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The mangosteen tree and its fruit originated within the Malay Archipelago the land of the Orang-Utan and the Bird of Paradise. This is the region located between Southeast Asia and Australia. Laurent Garcin was a French naturalist who traveled throughout Southeast Asia collecting and describing the native plants of the region. One of the plants he described was the mangosteen tree and its fruit.
During the year of 1775 John Ellis as a fellow of the Royal Society of London expounded upon the botanical treasures of far off Africa and the Malay Archipelago. The original intent of his work was to inform his Majesty "The Earl of Sandwich, First Lord of the Admiralty of GREAT BRITAIN" of a prospect that ”seems conducive to the benefit of any part of the British Empire..." The mangosteen, as it stands was the other plant under consideration in this 18th century publication titled "A description of the mangostan and the bread-fruit" by John Ellis (mangostan was the word for the mangosteen in the Molucca Islands). This publication even contained a stylized sketch of the breadfruit and the mangosteen.
Carl Linnaeus, the father of modern Taxonomy was a regular correspondent with John Ellis. Taxonomy is the science of naming, ranking and classifying organisms a system still in use today. Linnaeus honored the work of Laurent Garcin by naming the genus Garcinia after Laurent and classifying the official Latin name of the mangsosteen as Garcinia Mangostana L which not only includes the mangosteen but other plants. Besides the mangosteen, there are numerous other species within the genus, many of which produce edible fruit but none as exquisite as the mangosteen.
Many confuse mangosteen with mango. There is no connection or relationship between the two fruits other than the fact that they are both fruits.
During this time in history the navies of the Spanish, French, Dutch, British and Portuguese raced around the globe exploring and claiming far off lands as their own respectively. Each brought their own cadre of naturalists, botanists and scientist looking to discover the many varieties of plants and animals. During this great Age of Enlightenment from the mid 1600’s to the early 1800’s bold and adventuresome European explorers such as F. W. Burbidge of England, Monsignor Jean-Baptiste Pallegoix of France, Henri Mouhot a French naturalist, Odoardo Beccari of Italy, Eric Mjöberg of Sweden, and William Roxburgh a Scottish surgeon and botanist provided us with the earliest descriptions of the taste of mangosteen fruit:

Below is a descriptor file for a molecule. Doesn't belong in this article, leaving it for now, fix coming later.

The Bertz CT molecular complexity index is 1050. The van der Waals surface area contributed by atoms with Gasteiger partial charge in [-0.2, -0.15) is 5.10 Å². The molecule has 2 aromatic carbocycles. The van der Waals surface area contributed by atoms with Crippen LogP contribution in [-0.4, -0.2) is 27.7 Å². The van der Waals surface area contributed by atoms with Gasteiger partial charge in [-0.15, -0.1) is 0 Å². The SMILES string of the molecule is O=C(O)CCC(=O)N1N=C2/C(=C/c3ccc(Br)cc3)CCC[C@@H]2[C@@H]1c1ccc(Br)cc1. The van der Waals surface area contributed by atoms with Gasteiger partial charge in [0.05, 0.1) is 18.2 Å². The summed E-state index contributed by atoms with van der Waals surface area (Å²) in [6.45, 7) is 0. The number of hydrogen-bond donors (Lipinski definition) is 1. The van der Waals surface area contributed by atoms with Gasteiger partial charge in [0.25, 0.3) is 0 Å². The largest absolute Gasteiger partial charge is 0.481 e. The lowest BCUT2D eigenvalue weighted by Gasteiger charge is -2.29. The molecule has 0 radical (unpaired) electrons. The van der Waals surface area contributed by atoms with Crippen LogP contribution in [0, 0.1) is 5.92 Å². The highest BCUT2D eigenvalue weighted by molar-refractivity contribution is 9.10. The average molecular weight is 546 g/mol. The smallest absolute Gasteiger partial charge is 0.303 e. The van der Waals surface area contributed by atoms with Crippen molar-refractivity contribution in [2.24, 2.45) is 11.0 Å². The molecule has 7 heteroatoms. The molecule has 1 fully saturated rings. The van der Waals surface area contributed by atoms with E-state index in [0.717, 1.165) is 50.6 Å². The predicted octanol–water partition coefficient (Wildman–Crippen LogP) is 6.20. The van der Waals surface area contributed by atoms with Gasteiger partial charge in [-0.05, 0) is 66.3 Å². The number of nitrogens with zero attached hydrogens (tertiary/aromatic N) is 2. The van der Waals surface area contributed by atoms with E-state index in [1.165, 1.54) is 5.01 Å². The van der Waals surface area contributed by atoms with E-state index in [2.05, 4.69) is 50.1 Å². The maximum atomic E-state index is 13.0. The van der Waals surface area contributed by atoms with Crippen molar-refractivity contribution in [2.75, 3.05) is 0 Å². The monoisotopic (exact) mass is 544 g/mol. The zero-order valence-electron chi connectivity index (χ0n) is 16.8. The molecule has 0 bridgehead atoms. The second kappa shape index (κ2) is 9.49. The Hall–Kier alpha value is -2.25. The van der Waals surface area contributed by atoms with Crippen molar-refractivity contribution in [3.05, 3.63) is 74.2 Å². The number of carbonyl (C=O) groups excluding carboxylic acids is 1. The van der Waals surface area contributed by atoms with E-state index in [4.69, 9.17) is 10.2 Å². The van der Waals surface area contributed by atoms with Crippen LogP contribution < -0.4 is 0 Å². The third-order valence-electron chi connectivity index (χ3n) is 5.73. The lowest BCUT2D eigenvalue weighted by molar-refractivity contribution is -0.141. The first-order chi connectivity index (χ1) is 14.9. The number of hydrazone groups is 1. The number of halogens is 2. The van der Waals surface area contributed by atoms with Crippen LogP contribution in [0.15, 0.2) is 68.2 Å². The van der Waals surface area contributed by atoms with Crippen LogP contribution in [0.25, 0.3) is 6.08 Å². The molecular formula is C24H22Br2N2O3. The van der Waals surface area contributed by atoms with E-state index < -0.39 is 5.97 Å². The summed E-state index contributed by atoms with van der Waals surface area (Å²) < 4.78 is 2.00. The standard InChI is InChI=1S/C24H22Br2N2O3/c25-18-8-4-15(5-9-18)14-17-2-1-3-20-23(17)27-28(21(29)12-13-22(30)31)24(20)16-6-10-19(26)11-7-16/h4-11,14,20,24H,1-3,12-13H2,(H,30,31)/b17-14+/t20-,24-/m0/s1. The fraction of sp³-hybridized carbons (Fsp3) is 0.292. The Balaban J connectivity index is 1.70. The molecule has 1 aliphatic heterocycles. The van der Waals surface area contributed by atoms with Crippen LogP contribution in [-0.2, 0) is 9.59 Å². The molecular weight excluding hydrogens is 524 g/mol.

Burbidge reported; "...something like that of the finest nectarine, but with a dash of strawberry and pine-apple added."
Pallegoix in then Siam now Thailand said; “They exhume a sweet perfume approaching that of the raspberry and have the taste of strawberries."
Odoardo Beccari; " abundant white, juicy pulp, soft, sweet, slightly acidulated, and with a delicate, delicious flavour, which recalls that of a fine peach, muscatel grapes, and something peculiar and indescribable which no other fruit has."
Eric Mjöberg; "The mangosteen has only one fault; it is impossible to eat enough of it, but, strictly speaking, perhaps that is a defect in the eater rather than in the fruit.""It would be mere blasphemy to attempt to describe its wonderful taste, the very culmination of culinary art for any unspoilt palate."
Mangosteen has continued as a staple fruit in the tropics. On a recent trip into China while staying in Beijing I was able to find fresh Mangosteen fruit at the local open air market. The taste of the soft white inner fruit was exquisite and well worth the effort to hunt it down in the market. Mangosteen is still restricted as a fresh fruit in the United States but can be found at very high prices. A more reasonable approach to Mangosteen is the juice which seems to be readily available. Like many of the other “Super Fruit” juices there is a wide range of options. Most companies offer a juice that is 20% or less Mangosteen juice while the other end of the spectrum of juices at 100% exists as well. The problem with these is that on one hand you have a fruit punch and the other you have a very bitter astringent flavor that is hard to drink. We solve this problem with our special blend. We are the only company that makes a juice with 85% of the juice being whole fruit Mangosteen and the remainder 15% just from a couple of other juices to support the flavor profile. That juice is Dr. Tim’s Thai Mangosteen.